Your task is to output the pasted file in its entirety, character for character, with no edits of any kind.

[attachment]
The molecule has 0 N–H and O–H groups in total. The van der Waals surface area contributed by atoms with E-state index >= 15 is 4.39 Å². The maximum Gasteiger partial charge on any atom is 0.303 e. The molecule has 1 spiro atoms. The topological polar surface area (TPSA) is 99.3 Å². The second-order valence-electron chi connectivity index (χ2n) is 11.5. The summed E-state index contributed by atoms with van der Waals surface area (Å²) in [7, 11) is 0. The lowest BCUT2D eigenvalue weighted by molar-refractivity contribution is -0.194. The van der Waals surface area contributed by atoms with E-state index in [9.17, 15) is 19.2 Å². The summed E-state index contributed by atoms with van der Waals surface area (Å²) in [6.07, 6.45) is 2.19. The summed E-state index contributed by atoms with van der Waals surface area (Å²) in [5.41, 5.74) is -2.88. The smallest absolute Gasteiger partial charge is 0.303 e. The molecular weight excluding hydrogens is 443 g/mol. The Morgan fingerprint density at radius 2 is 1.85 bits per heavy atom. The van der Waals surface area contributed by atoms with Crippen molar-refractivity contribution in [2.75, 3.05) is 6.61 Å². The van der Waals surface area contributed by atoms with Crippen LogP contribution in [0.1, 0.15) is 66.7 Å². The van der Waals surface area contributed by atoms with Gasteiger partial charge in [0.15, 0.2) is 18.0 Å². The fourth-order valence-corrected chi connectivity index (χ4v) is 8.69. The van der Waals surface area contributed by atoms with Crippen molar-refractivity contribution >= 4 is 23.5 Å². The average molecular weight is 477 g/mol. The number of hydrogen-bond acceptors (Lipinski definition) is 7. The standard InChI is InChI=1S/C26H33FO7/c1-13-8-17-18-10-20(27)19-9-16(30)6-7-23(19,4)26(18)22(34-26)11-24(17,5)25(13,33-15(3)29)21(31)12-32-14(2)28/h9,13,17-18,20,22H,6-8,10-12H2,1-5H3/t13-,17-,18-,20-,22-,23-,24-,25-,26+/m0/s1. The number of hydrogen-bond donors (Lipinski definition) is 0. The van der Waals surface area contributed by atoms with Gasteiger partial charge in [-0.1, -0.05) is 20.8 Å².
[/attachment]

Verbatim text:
The molecule has 0 N–H and O–H groups in total. The van der Waals surface area contributed by atoms with E-state index >= 15 is 4.39 Å². The maximum Gasteiger partial charge on any atom is 0.303 e. The molecule has 1 spiro atoms. The topological polar surface area (TPSA) is 99.3 Å². The second-order valence-electron chi connectivity index (χ2n) is 11.5. The summed E-state index contributed by atoms with van der Waals surface area (Å²) in [7, 11) is 0. The lowest BCUT2D eigenvalue weighted by molar-refractivity contribution is -0.194. The van der Waals surface area contributed by atoms with E-state index in [9.17, 15) is 19.2 Å². The summed E-state index contributed by atoms with van der Waals surface area (Å²) in [6.07, 6.45) is 2.19. The summed E-state index contributed by atoms with van der Waals surface area (Å²) in [5.41, 5.74) is -2.88. The smallest absolute Gasteiger partial charge is 0.303 e. The molecular weight excluding hydrogens is 443 g/mol. The Morgan fingerprint density at radius 2 is 1.85 bits per heavy atom. The van der Waals surface area contributed by atoms with Crippen molar-refractivity contribution in [2.75, 3.05) is 6.61 Å². The van der Waals surface area contributed by atoms with Crippen LogP contribution in [0.1, 0.15) is 66.7 Å². The van der Waals surface area contributed by atoms with Gasteiger partial charge in [0.15, 0.2) is 18.0 Å². The fourth-order valence-corrected chi connectivity index (χ4v) is 8.69. The van der Waals surface area contributed by atoms with Crippen molar-refractivity contribution >= 4 is 23.5 Å². The average molecular weight is 477 g/mol. The number of hydrogen-bond acceptors (Lipinski definition) is 7. The standard InChI is InChI=1S/C26H33FO7/c1-13-8-17-18-10-20(27)19-9-16(30)6-7-23(19,4)26(18)22(34-26)11-24(17,5)25(13,33-15(3)29)21(31)12-32-14(2)28/h9,13,17-18,20,22H,6-8,10-12H2,1-5H3/t13-,17-,18-,20-,22-,23-,24-,25-,26+/m0/s1. The number of hydrogen-bond donors (Lipinski definition) is 0. The van der Waals surface area contributed by atoms with Gasteiger partial charge in [-0.1, -0.05) is 20.8 Å².